Review: JavaScript Patterns

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In my (seemingly) never-ending quest to improve my JavaScript skills, I recently received a copy of JavaScript Patterns by Stoyan Stefanov. While I feel very comfortable with jQuery and simple Ajax applications, I feel like I'm still missing... something in terms of constructing JavaScript heavy applications, especially those used within Adobe AIR applications. A few months back I reviewed Object-Oriented JavaScript which was also by Stefanov. JavaScript Patterns is an excellent followup and I'd definitely recommend it.

The book begins by discussing some JavaScript basics - just to ensure you have a proper understanding of what is - and what is not - supported in terms of object, inheritance, classes, etc. Issues surrounding variables and the global object are also discussed. Probably the most interesting aspect of the first portion to the book was the discussion on JSLint, a JavaScript code quality tool. Shoot - I didn't even know code quality tools existed for JavaScript before reading this book.

The middle section of the book was a bit difficult for me. Stefanov spends a lot of time talking functions and defining them. He also spends an incredible amount of time discussing object creation patterns. I had a very hard time with this. I get that there isn't "One Right Way" to solve a problem. I preach that all the time in the ColdFusion community. But I found a lot of this discussion to be hard to relate to. It's not that he doesn't provide examples. He does - quite a few. But I had a hard time relating them to practical uses in my own development. I decided to not stress out too much over it and return to the chapter later on. I had the same trouble with the section on inheritance. I just don't see myself needing inheritance yet in my development.

The final two chapters though were really exciting. Chapter 7 is on "Design Patterns." I feel like I've just recently gotten a hang on them in general - both in the ColdFusion and ActionScript world. Seeing them discussed in JavaScript and "getting it" was a great feeling. Chapter 8, "DOM and Browser Patterns", was also great. Some of the material I already knew but Stefanov covered them in a fresh way that helped really bring home the concepts.

I'd definitely recommend picking the book up (and as a reminder, if you click via the pretty picture above I get a kickback) as well as the previous one I reviewed. Both together would be a great way to lift your JavaScript development up to a new level. While I still think I've got a lot to learn, I'm feeling more comfortable in terms of approaching larger, more complex JavaScript based applications now.

p.s. One final note - and it's soapbox time so feel free to stop reading. I'm no Microsoft hater. Heck, I've dumped Apple and switched over to Windows 7. But it is truly a sad thing that every JavaScript book has to spend time talking about how IE has failed in some regard or another. I mean think of it - you have a browser that basically fracked over development as we know it. Ok, maybe that's a bit dramatic, but it seems like someone at Microsoft should be ashamed of themselves. I hear IE9 is "better" (meh, I'm a Chrome guy now), but it's like Microsoft has 'stained' the history of the browser and that's pretty sad.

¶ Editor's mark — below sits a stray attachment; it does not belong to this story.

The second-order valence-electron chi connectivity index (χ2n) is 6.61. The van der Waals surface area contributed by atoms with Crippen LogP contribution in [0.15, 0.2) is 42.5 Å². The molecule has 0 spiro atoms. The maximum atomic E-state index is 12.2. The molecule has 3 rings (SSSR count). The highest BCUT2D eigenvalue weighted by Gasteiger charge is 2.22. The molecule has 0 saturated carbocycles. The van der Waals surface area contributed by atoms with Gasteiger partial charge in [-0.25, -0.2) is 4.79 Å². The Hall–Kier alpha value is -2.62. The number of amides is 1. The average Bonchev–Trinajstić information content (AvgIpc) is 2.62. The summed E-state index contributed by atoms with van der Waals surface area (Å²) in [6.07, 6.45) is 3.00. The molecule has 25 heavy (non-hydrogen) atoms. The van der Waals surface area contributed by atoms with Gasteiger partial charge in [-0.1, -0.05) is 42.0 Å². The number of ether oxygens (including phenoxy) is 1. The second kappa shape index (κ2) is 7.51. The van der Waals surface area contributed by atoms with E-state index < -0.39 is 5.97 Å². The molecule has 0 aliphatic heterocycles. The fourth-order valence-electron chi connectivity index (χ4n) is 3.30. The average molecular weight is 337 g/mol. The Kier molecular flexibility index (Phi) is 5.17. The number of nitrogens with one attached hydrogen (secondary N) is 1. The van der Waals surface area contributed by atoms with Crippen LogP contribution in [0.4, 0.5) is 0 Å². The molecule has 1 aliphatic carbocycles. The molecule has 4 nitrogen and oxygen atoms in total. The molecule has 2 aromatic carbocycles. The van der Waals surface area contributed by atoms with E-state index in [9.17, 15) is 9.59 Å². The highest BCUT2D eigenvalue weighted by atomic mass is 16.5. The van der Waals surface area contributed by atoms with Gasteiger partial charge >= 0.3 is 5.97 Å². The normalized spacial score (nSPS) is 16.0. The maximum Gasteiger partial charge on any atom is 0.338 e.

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About Raymond Camden

Raymond is a senior developer evangelist for Adobe. He focuses on document services, JavaScript, and enterprise cat demos. If you like this article, please consider visiting my Amazon Wishlist or donating via PayPal to show your support. You can even buy me a coffee!

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Archived Comments

Comment 1 by Drew Wells posted on 12/15/2010 at 12:13 AM

You should try out JavaScript Design Patterns now. The whole book is about Chapter 7 and they go to the extreme providing thorough examples of all the patterns. It's a more abstract book so you won't see so much IE talk in it.

I try not to slam IE, since most of the problems are DOM related and not JS related (besides the non-conforming API, frame quirks and timing mechanisms). It would be nice to get a serious debugger in IE. In the same sense, FireFox has no debugger either as you will see how far behind Firebug the FF 4 beta debugger is.

Comment 2 by Raymond Camden posted on 12/15/2010 at 12:15 AM
Comment 3 by Matt posted on 12/15/2010 at 10:54 PM

You might be interested to read up on the history of JavaScript and JScript and why the divergence between the two languages occurred the way it did. I was surprised when I learned that it was not really Microsoft's fault that IE had a vastly different version of ECMAScript running than Netscape did but it was in fact Netscape's. In the early days JavaScript's copyright held by Netscape was enforced so Microsoft did their best to backwards engineer the tech, which resulted in JScript, now because JScript is a legacy technology they have to do their best to ensure backward compatibility.

I first heard this in a lecture by Douglas Crockford, author of JavaScript the Good Parts, and probably the most notable figure in the JavaScript community. You can view his lectures over at YUI theater for free.

Comment 4 by Roland Collins posted on 12/15/2010 at 11:20 PM

I actually think IE8 is pretty solid in terms of JS (and not even that bad at CSS). In IE8, I don't think I've ever had to work around a browser-specific issue in standards mode. If my JS works in FF, it just works in IE8 as well. Now that doesn't mean I don't hate me some IE6 and IE7...we've got a ton of workarounds in our codebase for those monsters.

@Drew - I actually find the debugger in IE8 to be pretty good. It's not *quite* FireBug, but it's close enough for most normal development situations IMO. What are your beefs with it?